Although the US election date of November 8th may feel like a critical date in the recent stock market surge, the fact is that this incredible bull market that began in 2009 has been running strong for over eight years. What the election brought was a new narrative focused on government policies, in the form of tax cuts, possible repatriation of overseas profits, infrastructure spending, and deregulation, all of which would boost economic activity, earnings growth, and therefore stock prices. The jump in expectations promptly showed up in several sentiment indicators and the market has propelled to new highs in the first quarter of 2017.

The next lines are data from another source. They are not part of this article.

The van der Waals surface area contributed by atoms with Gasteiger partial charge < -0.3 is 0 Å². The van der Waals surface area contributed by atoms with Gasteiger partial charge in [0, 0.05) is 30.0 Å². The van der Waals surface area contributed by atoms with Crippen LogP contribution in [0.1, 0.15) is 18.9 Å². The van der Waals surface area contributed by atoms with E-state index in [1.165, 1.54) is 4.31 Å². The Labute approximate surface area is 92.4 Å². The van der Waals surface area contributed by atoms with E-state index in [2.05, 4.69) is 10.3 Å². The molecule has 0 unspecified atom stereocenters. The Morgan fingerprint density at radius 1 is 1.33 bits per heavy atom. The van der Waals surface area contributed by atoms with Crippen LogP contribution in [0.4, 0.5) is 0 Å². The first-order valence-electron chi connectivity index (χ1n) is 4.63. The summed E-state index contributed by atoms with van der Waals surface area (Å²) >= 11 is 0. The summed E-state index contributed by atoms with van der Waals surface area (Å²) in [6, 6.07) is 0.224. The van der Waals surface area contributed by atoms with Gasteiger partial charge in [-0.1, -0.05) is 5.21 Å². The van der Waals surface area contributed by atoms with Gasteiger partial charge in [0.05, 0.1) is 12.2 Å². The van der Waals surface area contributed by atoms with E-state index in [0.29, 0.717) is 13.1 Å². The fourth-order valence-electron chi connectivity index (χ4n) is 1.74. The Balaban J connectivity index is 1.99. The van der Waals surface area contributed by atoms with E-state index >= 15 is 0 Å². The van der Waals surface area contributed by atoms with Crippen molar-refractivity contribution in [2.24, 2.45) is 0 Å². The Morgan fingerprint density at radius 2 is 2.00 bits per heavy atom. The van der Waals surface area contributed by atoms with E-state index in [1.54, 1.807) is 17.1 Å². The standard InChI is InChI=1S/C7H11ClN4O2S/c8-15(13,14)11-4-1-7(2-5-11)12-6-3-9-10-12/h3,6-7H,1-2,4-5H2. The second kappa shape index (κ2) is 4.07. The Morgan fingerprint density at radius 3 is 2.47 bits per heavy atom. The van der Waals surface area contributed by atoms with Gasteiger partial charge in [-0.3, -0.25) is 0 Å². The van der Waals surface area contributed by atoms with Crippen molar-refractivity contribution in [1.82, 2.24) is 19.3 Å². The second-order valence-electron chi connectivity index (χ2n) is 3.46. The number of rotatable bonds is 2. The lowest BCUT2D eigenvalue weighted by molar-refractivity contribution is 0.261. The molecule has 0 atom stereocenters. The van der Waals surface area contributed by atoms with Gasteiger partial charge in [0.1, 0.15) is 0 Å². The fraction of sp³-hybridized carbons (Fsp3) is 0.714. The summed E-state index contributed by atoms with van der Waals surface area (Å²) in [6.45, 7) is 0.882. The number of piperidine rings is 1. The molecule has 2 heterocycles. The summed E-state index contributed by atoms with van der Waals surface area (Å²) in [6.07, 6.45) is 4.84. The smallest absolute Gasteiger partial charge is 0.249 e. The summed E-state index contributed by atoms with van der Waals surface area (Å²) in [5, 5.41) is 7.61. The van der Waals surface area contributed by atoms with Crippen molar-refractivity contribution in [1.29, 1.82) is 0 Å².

It appears that not much seems to faze the stock market these days. Political drama, presidential tweets, a stall in health care replacement, North Korea missile launches, Middle East turmoil, oil falling below $50 per barrel, European political uncertainty, higher bond yields, the Federal Reserve’s decision to raise its benchmark interest rate… None of these potential sources of uncertainty has been enough to turn the direction of the market. However, in the short-term, as the post-election euphoria begins to fade, we believe more volatility is likely to surface. Since these pro-business factors, which could have an impact on future GDP growth, all remain currently unresolved, any delays or modifications during the implementation process could produce short term market sell offs. Should volatility spike in the near-term, it will present opportunities to hedge exposure at the top and accumulate new positions at more attractive pricing.